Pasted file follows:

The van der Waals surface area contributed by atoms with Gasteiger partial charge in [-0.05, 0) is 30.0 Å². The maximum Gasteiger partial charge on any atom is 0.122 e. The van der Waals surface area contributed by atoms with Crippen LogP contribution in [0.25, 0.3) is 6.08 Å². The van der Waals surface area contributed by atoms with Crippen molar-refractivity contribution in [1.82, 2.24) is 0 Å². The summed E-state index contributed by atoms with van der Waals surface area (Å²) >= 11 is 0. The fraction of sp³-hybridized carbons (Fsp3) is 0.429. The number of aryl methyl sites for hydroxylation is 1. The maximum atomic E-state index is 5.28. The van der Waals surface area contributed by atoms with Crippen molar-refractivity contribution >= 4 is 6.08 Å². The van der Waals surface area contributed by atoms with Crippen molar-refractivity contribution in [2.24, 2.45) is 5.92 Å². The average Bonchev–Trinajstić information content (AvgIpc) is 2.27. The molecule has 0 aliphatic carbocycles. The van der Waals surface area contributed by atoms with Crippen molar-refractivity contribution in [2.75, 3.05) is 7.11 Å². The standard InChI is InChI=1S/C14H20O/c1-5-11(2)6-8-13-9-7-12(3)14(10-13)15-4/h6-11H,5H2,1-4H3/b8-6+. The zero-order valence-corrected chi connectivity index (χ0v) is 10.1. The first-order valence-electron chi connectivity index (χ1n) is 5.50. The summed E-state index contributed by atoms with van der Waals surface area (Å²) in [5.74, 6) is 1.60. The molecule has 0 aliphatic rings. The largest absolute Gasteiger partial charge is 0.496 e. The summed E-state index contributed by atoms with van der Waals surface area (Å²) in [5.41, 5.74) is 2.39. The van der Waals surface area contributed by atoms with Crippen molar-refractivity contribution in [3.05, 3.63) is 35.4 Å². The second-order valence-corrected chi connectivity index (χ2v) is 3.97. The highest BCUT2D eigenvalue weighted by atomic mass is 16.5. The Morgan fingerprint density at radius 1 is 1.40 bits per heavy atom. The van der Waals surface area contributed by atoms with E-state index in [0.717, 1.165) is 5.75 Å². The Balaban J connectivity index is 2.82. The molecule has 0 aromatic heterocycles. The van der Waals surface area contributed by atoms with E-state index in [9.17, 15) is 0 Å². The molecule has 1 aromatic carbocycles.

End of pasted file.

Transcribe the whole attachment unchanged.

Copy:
The van der Waals surface area contributed by atoms with Gasteiger partial charge in [-0.05, 0) is 30.0 Å². The maximum Gasteiger partial charge on any atom is 0.122 e. The van der Waals surface area contributed by atoms with Crippen LogP contribution in [0.25, 0.3) is 6.08 Å². The van der Waals surface area contributed by atoms with Crippen molar-refractivity contribution in [1.82, 2.24) is 0 Å². The summed E-state index contributed by atoms with van der Waals surface area (Å²) >= 11 is 0. The fraction of sp³-hybridized carbons (Fsp3) is 0.429. The number of aryl methyl sites for hydroxylation is 1. The maximum atomic E-state index is 5.28. The van der Waals surface area contributed by atoms with Crippen molar-refractivity contribution >= 4 is 6.08 Å². The van der Waals surface area contributed by atoms with Crippen molar-refractivity contribution in [2.24, 2.45) is 5.92 Å². The average Bonchev–Trinajstić information content (AvgIpc) is 2.27. The molecule has 0 aliphatic carbocycles. The van der Waals surface area contributed by atoms with Crippen molar-refractivity contribution in [2.75, 3.05) is 7.11 Å². The standard InChI is InChI=1S/C14H20O/c1-5-11(2)6-8-13-9-7-12(3)14(10-13)15-4/h6-11H,5H2,1-4H3/b8-6+. The zero-order valence-corrected chi connectivity index (χ0v) is 10.1. The first-order valence-electron chi connectivity index (χ1n) is 5.50. The summed E-state index contributed by atoms with van der Waals surface area (Å²) in [5.74, 6) is 1.60. The molecule has 0 aliphatic rings. The largest absolute Gasteiger partial charge is 0.496 e. The summed E-state index contributed by atoms with van der Waals surface area (Å²) in [5.41, 5.74) is 2.39. The van der Waals surface area contributed by atoms with Crippen molar-refractivity contribution in [3.05, 3.63) is 35.4 Å². The second-order valence-corrected chi connectivity index (χ2v) is 3.97. The highest BCUT2D eigenvalue weighted by atomic mass is 16.5. The Morgan fingerprint density at radius 1 is 1.40 bits per heavy atom. The van der Waals surface area contributed by atoms with E-state index in [0.717, 1.165) is 5.75 Å². The Balaban J connectivity index is 2.82. The molecule has 0 aromatic heterocycles. The van der Waals surface area contributed by atoms with E-state index in [9.17, 15) is 0 Å². The molecule has 1 aromatic carbocycles.